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Royals trade candidate: Scott Barlow

The Royals really need to get back a good return for their closer.

Cleveland Guardians v Kansas City Royals Photo by Kyle Rivas/Getty Images

The Royals have already traded away one reliever this summer, sending Aroldis Chapman to the Rangers for pitcher Cole Ragans and minor league outfielder Roni Cabrera. But they may not be done dealing, with reliever Scott Barlow expected to be one of the more discussed names on the trading block this summer.

Although the 30-year-old right-hander hasn’t had many save opportunities over the years for the Royals, he has still been one of the most effective relievers in baseball. Since 2019, Barlow has been the 11th-most valuable reliever in baseball, by Fangraphs WAR with the fourth-most strikeouts. He has a 3.30 ERA and a 29 percent strikeout rate over that time.

Things have been a bit shaky for Barlow lately however. Over his last 12 outings, he has a 7.50 ERA with eight walks in 12 innings, including last night’s four-run relief appearance. Of course, he also had a stretch just before that where he was close to unhittable, a 15-game stretch where he struck out 41 percent of opposing hitters, who batted just 143/.213/.179 against him. So which Barlow will teams expect to get going forward?

His velocity has been down the last two seasons, with his fastball averaging just 93 mph this year. But his slider has actually improved this year, and it has been one of the most effective in baseball this year with a 33.1 percent whiff rate. Teams will likely look at the entire package of what Barlow has to offer, and a few bad outings should not dissuade teams from pursuing him, particularly if they are confident their coaching staff can tweak his repertoire (more breaking balls?) to improve his performance.

Mark Feinsand at wrote that the buzz on Barlow is “high”, and “the Royals should do well in a Barlow deal.” Virtually any team could use a reliever, in particular the Braves, Brewers, Orioles, Rangers, Rays, Reds, Red Sox, Yankees are all expected to be seeking relief help at the deadline.

Unlike Chapman, Barlow is not just a three-month rental. He won’t be eligible for free agency until after the 2024 season, meaning a team would get him for not just this season, but next year as well, at a cost-controlled salary. Teams value years of club control highly, so the return for Barlow should be considerably higher.

A comp for trading Barlow could be the deal last year that sent Jorge López from the Orioles to the Twins in a package for four minor leaguers - infielder Juan Nunez, and pitchers Cade Povich, Juan Rojas, and Yennier Cano. López was in the middle of a better season than Barlow is currently enjoying, but he had less of a track record. He had two and a half years of club control left, while Barlow only has one and a half. But their values are fairly similar - Baseball Trade Value has Barlow’s current surplus trade value at $6.5, while they had Lopez’s at $5.6 at the time of his trade.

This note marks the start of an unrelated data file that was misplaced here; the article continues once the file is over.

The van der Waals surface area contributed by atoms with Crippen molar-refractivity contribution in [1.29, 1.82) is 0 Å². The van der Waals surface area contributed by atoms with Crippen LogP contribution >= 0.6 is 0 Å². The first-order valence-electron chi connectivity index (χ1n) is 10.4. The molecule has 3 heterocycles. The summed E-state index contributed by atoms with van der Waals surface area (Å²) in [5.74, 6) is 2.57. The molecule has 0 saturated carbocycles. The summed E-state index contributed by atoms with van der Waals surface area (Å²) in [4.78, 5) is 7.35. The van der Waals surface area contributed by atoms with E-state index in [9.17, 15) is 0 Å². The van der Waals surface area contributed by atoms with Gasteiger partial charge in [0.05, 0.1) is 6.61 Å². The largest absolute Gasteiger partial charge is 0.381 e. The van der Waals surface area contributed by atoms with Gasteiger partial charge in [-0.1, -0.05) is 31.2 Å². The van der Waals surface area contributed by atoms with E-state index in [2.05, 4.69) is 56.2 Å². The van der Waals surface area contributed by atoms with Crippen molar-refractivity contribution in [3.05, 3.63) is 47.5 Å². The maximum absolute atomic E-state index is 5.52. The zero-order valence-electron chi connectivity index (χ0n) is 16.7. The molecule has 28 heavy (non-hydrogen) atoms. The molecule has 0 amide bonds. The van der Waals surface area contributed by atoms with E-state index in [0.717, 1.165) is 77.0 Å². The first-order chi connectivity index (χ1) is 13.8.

The Lopez deal was perceived as underwhelming at the time, with only Povich listed as a top 30 prospect in the system. But a year later, Povich is up to #11 in a deep Orioles system with a big strikeout season in Double-A, and Cano is an All-Star reliever with one of the best walk rates in baseball. Development matters!

The deal relied more on talent further away from the big leagues, but if the Royals seek MLB-ready talent, they can look to the deal last winter that sent Tigers All-Star reliever Gregory Soto to the Phillies for catcher Donny Sands, infielder Nick Maton, and outfielder Matt Vierling. Soto, who was sent with utility infielder Kody Clemens, had two years of club control left, but had less surplus value than Barlow at the time of the deal, according to Baseball Trade Value, although they assessed the trade as an overpay by the Phillies. The Tigers got a solid 26-year-old outfielder in Vierling who has a 109 OPS+ this year with good defense, while Maton has failed to hit this year and profiles as a utility infielder.

The Royals will have to decide if they want players that can help soon, or they are willing to take a gamble on upside. But they should have no shortage of suitors this summer. If they don’t get the deal they want, they can hold onto Barlow and look to trade him this off-season or even next summer. But every day they hang onto him, he drops in value with a risk of injury or ineffectiveness. Ideally, the Royals would have traded Barlow a year or two ago. But they should still be able to get a good return for him in the next few weeks.